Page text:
considered Klingon, were better able to deal with, understand, and be more environmentally compatible with the primary species in Starfleet: Homo Sapiens. The ridged, full-blooded Klingons are known as the Imperial Race.
Some fans prefer the concept that there are actually two different, fully Klingon races originating form different parts of the planet. They feel that "fusion" is an unlikely explanation because Klingons are so proud of their own race, often
with an air of superiority, that the idea of creating a hybrid race seems unlikely. However, a compromise can be reached. Why couldn't both answers be correct?
Yet, in the DS9 episode, "Blood Oath," we saw that three Classic Trek Klingons: Kor, Koloth, and Kang, reappeared with the Imperial brow ridges. That would certainly add credence to the concept that they are, indeed, the same Klingons. This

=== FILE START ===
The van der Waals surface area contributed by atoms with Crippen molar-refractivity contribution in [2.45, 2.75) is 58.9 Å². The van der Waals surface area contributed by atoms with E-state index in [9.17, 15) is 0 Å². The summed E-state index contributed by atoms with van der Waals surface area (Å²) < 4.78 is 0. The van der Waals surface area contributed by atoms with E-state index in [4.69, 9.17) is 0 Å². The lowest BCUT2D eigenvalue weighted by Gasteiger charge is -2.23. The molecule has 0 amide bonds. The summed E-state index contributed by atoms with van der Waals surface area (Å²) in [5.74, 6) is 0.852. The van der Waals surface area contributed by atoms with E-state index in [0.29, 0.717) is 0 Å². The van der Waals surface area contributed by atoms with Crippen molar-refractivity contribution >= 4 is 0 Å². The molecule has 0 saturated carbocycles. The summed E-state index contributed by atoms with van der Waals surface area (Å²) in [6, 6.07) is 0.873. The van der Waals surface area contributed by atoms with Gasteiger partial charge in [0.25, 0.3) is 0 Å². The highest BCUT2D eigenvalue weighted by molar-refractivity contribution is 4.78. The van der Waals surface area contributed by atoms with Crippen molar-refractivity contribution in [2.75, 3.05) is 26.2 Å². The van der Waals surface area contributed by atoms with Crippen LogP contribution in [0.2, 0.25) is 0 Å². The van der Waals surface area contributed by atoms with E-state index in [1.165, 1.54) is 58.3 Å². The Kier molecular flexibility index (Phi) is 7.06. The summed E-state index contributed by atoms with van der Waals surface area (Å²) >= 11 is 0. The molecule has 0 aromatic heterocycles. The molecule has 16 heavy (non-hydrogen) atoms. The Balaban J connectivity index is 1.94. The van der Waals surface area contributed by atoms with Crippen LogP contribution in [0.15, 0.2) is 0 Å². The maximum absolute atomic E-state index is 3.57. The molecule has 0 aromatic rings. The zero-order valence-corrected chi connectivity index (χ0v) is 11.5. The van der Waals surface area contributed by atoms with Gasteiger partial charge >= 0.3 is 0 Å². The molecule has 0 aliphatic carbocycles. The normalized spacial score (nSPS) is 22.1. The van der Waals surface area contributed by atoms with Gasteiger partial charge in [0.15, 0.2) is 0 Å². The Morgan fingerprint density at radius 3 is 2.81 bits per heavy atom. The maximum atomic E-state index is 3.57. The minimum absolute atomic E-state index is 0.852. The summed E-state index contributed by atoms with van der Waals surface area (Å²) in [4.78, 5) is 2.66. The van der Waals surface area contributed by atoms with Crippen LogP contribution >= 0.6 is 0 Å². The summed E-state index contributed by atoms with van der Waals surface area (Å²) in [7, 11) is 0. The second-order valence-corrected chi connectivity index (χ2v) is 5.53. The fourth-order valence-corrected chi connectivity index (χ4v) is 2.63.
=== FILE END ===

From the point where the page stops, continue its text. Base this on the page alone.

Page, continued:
would work, except for the acknowledgment of the difference.
In "The Brief Klingon History," by Denise Duggan, culled from various novels and episodes, is described a backlash by the Imperial Race against the Fusion Race resulting in a purge of the Empire. It seems quite possible that some of the
Fusions resorted to cosmetic surgery to pass for Imperial. This seems a reasonable explanation for their change of appearance. That would also explain why we no longer see the Fusion race in the series.
Klingons are a proud race and proud of the very state of being Klingon. The cry, "tlhIngan maH!" or "We are Klingon!" expresses that sentiment.
A View of the Klingon People
Klingons are a proud race, proud of the very state of being Klingon. The cry, "tlhIngan maH" ("We are Klingon"), expresses this sentiment.
It is said that language is the key to any culture. Perhaps it's the glue which binds a culture together. That's why conquerors throughout history have often outlawed the native language of the conquered.
We know that the Klingon people have at least two languages: the tlhIngan Hol (that which was invented by Marc Okrand for the movies and the Next Generation TV series), and Klingonaase (which was invented by John M. Ford for
his novels). The tlhIngan Hol is a complete language which we may learn and speak, whereas we only have a few words or expressions of Klingonaase available.